Referring to the reference image above from Keith Cooper, the first image I printed with my pro ink set up was on Epson Hot press paper because I have a lot of it and it was already profiled. I was quite impressed with the results and I paid quite a bit of attention to the image of the Indian ruins. The shadow detail was really quite good and when compared to the black and white that I got for my Canon 6400 was a definite improvement in many respects one being shadow and highlight detail. The next paper I looked at was the Cone5 paper. The first thing I noticed was how much less shadow detail there was in the test image. I thought I would re-profile the Cone5 paper but it became apparent that all I was doing was re-creating was already available.
I then decided to make a set of profiles for Museo Max paper. The results were more in keeping with the results that I was getting with the Cone 5 paper. The image was contraster and had less shadow detail than the Hot Press paper profile.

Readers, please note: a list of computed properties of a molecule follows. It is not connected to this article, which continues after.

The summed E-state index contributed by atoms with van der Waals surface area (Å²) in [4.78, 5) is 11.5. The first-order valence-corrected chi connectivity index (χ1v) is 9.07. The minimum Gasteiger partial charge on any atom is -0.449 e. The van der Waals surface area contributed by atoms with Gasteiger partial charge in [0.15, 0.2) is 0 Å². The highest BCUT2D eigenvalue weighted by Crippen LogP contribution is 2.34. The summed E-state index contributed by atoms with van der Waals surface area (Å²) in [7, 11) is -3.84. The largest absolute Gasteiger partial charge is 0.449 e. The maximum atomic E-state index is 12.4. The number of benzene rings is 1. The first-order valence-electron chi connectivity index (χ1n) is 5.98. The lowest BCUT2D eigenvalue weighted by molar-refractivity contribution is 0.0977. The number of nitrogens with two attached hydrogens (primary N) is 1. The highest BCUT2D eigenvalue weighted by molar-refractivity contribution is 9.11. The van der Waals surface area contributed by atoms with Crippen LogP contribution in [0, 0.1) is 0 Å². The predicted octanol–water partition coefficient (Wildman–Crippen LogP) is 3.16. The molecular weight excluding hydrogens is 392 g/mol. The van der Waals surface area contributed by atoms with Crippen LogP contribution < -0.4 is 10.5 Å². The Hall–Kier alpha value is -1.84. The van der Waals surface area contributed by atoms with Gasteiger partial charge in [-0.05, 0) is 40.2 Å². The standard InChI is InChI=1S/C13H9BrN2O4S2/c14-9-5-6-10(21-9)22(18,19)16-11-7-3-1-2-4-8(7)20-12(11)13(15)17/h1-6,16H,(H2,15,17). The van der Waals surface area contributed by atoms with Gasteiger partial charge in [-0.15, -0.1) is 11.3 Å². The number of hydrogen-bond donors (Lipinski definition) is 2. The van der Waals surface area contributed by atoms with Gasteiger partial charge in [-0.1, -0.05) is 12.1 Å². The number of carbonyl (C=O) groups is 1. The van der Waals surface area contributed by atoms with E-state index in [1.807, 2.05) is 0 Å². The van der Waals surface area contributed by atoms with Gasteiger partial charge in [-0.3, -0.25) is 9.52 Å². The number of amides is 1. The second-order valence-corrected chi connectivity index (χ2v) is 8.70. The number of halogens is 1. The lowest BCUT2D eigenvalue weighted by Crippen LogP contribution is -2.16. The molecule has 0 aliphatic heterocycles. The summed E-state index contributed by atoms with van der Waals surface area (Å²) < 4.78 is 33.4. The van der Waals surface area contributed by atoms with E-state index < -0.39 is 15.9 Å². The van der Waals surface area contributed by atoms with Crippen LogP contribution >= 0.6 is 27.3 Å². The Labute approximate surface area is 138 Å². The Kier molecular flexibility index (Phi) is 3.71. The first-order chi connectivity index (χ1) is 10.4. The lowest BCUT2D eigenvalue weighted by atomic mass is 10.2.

I then started looking at the respective quad profiles in the Quad viewer and the profiles that I made for Museo max were for all intensive purposes identical to the Hot Press profiles and worked quite well with Hot Press paper.
Backing up just a bit here I do want to make clear that the difference between the Piezo Hot Press and the Canon 6400 B&W hot press was not nearly as significant.
I’m not sure what my expectations should be here or if I’m just missing something. It takes a pretty strong move in Photoshop for me to get some of my black-and-white landscapes that I printed on Hot Press to have a similar look with the Cone 5.
In layman terms it just seems to me that this process of linearizing the various papers would even out the contrast amongst the various papers.
On the color side if I have a file that prints well on Hot Press it’s going to look very similar on Museo Max.
I would love to get this confusion cleared up.